The next day, Lt. Gen. John de Witt, head of the Western Defense Command, came to City Hall to chew out the city fathers. He was in uniform, three silver stars glittering on each shoulder and blood in his eye. He was furious. He was convinced, he said, that Japanese bombers had flown over San Francisco -- and the city had not blacked out.

"No bombs fell, did they?'' Mayor Angelo Rossi asked gently.

De Witt told the newspapers it might have been better if the city had been bombed. "I never saw such apathy,'' he snapped. "It was criminal. ... It was shameful.''
There were no planes, but, according to Brian Chin's book "Artillery at the Golden Gate,'' there really were Japanese submarines off the coast.

They torpedoed a few ships off California and later shelled an oil refinery near Santa Barbara. On Dec. 17, Chin wrote, the submarine I-15 surfaced near the Farallon Islands. Its crew could see the glow of the city lights in the distance.

"If we weren't at war,'' said Capt. Hiroshi Imazato, "this would be an excellent chance to pass in through the Golden Gate and visit that famous city of San Francisco.''

The Japanese officers all laughed.

It was no laughing matter to the soldiers assigned to dig trenches and stand guard on the cliffs from the Point Reyes peninsula to the San Mateo County coast. A "constant vigil'' was kept, said the Coast Artillery Journal, an Army newspaper.

"It is the firm determination of every man in these defenses, regardless of personal sacrifice, to allow NO ENEMY SHIPS TO PASS THROUGH THE GOLDEN GATE,'' the paper said.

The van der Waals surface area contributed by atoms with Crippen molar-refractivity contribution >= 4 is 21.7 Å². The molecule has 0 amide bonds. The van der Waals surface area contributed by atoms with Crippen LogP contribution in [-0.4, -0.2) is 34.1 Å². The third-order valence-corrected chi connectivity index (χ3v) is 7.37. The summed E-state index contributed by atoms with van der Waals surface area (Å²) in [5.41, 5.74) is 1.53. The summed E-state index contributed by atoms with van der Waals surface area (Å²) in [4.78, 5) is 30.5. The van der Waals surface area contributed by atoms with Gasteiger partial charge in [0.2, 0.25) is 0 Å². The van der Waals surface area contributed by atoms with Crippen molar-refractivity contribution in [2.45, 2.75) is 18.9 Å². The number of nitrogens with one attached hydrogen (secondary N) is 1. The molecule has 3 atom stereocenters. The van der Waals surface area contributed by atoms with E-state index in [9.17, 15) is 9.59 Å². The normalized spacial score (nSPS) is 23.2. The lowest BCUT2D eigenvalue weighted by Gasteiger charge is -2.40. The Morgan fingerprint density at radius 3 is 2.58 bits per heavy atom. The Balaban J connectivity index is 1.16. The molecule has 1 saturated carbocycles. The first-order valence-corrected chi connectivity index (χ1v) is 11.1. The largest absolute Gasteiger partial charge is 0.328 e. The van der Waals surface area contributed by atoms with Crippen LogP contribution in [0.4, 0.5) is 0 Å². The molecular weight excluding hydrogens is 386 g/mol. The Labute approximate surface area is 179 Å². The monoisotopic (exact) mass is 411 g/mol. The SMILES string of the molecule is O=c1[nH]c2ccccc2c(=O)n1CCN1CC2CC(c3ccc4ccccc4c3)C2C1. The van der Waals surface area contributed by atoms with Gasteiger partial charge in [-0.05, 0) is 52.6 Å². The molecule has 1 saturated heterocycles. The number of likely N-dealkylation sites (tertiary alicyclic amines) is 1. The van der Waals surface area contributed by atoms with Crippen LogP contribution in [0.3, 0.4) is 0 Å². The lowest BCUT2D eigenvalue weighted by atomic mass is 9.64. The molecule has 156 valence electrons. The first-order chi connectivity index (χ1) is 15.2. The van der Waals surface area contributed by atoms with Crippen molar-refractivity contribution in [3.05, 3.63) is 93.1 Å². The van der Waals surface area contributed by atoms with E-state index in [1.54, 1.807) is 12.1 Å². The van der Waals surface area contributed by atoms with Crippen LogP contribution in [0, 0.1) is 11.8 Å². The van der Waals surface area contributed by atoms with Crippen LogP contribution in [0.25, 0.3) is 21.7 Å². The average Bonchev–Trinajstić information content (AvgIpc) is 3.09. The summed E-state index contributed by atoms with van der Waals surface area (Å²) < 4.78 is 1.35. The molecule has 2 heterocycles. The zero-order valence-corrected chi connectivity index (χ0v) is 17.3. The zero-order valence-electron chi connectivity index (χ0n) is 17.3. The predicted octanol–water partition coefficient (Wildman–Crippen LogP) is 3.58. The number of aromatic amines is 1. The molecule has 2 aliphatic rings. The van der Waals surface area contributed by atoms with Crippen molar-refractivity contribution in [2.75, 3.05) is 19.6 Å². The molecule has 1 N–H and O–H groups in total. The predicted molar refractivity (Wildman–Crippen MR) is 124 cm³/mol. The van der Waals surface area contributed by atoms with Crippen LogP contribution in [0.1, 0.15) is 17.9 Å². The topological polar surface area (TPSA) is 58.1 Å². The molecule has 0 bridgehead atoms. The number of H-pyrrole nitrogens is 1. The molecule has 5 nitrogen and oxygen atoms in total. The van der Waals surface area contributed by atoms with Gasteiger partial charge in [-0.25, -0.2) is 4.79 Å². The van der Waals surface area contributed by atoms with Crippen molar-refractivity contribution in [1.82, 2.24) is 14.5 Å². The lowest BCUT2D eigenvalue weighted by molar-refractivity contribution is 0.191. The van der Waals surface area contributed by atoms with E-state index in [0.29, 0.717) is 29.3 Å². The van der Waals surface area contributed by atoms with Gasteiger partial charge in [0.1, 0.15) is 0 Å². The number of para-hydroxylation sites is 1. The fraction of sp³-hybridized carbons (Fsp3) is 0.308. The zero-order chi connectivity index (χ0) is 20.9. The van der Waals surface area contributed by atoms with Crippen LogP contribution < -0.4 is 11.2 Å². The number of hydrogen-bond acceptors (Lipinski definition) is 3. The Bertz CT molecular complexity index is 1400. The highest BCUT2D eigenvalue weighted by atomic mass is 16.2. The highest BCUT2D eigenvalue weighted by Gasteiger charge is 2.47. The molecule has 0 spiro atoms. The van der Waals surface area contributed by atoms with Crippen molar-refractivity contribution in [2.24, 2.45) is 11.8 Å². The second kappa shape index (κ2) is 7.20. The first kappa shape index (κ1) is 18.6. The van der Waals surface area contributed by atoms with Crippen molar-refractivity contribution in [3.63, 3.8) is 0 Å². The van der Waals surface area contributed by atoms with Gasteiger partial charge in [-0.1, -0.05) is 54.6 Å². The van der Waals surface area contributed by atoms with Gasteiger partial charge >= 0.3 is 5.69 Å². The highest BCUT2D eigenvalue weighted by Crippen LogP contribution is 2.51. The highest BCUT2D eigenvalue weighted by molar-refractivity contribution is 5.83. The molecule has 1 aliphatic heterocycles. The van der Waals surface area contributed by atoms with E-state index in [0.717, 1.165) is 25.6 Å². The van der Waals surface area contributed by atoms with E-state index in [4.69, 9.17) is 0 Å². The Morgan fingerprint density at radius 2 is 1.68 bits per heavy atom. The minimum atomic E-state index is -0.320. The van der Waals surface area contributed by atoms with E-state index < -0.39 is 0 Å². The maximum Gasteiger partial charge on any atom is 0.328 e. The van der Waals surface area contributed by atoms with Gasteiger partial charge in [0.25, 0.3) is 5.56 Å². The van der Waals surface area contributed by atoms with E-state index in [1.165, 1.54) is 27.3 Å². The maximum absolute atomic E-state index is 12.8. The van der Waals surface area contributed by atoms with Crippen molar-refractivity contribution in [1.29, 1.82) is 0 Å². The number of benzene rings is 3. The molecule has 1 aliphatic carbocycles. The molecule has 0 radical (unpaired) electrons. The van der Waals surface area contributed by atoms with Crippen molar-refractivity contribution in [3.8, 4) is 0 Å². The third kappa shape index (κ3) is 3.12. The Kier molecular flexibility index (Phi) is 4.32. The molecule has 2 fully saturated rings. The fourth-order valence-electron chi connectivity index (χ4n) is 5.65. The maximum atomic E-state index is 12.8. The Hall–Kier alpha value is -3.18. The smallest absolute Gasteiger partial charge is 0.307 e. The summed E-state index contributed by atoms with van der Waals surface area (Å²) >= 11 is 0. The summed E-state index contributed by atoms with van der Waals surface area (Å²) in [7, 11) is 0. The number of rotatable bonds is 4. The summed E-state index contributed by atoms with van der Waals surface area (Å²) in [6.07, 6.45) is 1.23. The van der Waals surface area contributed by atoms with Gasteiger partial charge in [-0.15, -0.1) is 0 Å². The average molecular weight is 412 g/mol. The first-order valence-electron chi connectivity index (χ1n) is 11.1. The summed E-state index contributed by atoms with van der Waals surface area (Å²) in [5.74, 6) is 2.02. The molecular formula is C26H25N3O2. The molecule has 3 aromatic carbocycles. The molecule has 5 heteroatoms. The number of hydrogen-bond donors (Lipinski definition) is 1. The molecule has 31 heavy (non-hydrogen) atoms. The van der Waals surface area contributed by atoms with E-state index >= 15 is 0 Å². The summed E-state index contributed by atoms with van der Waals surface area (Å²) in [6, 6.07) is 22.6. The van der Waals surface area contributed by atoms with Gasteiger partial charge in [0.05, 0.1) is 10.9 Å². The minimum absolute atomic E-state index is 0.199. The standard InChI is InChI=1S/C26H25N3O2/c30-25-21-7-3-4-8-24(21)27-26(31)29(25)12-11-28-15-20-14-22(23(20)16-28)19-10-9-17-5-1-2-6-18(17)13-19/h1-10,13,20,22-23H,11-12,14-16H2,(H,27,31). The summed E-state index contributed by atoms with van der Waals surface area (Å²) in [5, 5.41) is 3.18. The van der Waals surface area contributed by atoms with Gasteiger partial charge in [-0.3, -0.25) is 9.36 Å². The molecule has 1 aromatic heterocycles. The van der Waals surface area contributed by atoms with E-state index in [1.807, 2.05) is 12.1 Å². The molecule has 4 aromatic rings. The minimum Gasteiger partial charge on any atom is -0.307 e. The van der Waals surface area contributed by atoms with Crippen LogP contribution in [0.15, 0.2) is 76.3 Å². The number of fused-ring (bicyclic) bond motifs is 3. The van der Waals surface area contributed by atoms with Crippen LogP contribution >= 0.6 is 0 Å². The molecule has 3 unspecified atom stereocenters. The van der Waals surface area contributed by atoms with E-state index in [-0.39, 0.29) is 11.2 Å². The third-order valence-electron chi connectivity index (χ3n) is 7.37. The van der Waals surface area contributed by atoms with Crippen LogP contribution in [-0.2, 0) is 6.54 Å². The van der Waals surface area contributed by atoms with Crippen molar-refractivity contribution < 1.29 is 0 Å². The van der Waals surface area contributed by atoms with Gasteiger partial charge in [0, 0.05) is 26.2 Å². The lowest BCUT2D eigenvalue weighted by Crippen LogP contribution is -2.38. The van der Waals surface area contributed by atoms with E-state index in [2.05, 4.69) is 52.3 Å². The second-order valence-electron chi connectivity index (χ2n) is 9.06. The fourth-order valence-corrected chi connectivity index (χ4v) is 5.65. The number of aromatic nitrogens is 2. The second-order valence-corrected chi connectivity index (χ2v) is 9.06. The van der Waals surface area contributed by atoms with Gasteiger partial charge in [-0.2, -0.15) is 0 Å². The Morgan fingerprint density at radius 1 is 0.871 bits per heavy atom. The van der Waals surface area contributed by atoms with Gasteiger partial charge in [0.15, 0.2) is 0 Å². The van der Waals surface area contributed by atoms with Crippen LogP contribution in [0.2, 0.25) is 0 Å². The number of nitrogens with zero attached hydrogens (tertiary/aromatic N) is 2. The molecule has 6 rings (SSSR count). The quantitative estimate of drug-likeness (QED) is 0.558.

It was cold and wet in winter, cold and damp in the summer fog, and pitch dark at night. No lights could be shown. "It was windy, cold and desolate,'' Chin wrote.
"I can just see these guys, griping and bitching,'' Haller said, "but glad they are not at Corregidor." The fall of that island fortress in Manila Bay was the low point of the war. The men watching the coast must have felt useless, left behind.

The tide of the war turned after the battle of Midway in June 1942, and it became obvious the Japanese no longer had the offensive capacity to threaten California.
The defenses at the Presidio gradually were drawn down. The soldiers were issued the more modern "steel pot'' helmets and Garand M-1 rifles to replace the old Springfields. The troops were redeployed to the Pacific.

These days, on a late morning in spring, it is hard to believe that there were ever weapons on these Presidio bluffs. Standing there, one can see the Marin Headlands and the blue ocean, look down on people fishing and lying in the sun on Baker Beach.

When the wind is right, the sound of bells from the churches on Geary Boulevard drifts over the houses on Sea Cliff.
The other morning, two ships headed into the Golden Gate. One was carrying new cars from Japan.

Haller stands next to a steel machine-gun mount in an old, half-caved-in trench. The trench is about 5 feet deep, facing the beach at an angle. Each gun had a crew of four, one of whom watched the sky at all times, a whistle around his neck.

A few weeks after the gun emplacements were dug, the Army lined them with concrete. Now there are weeds all around along with just-cut brush and some poison oak. The cliff drops steeply away. It is like standing on the edge of the world.

This is where they mounted the .30-caliber machine gun, the first line of defense against an invasion. "This was to shoot along Baker Beach,'' Haller said. "See those people over there? You could have shot them all."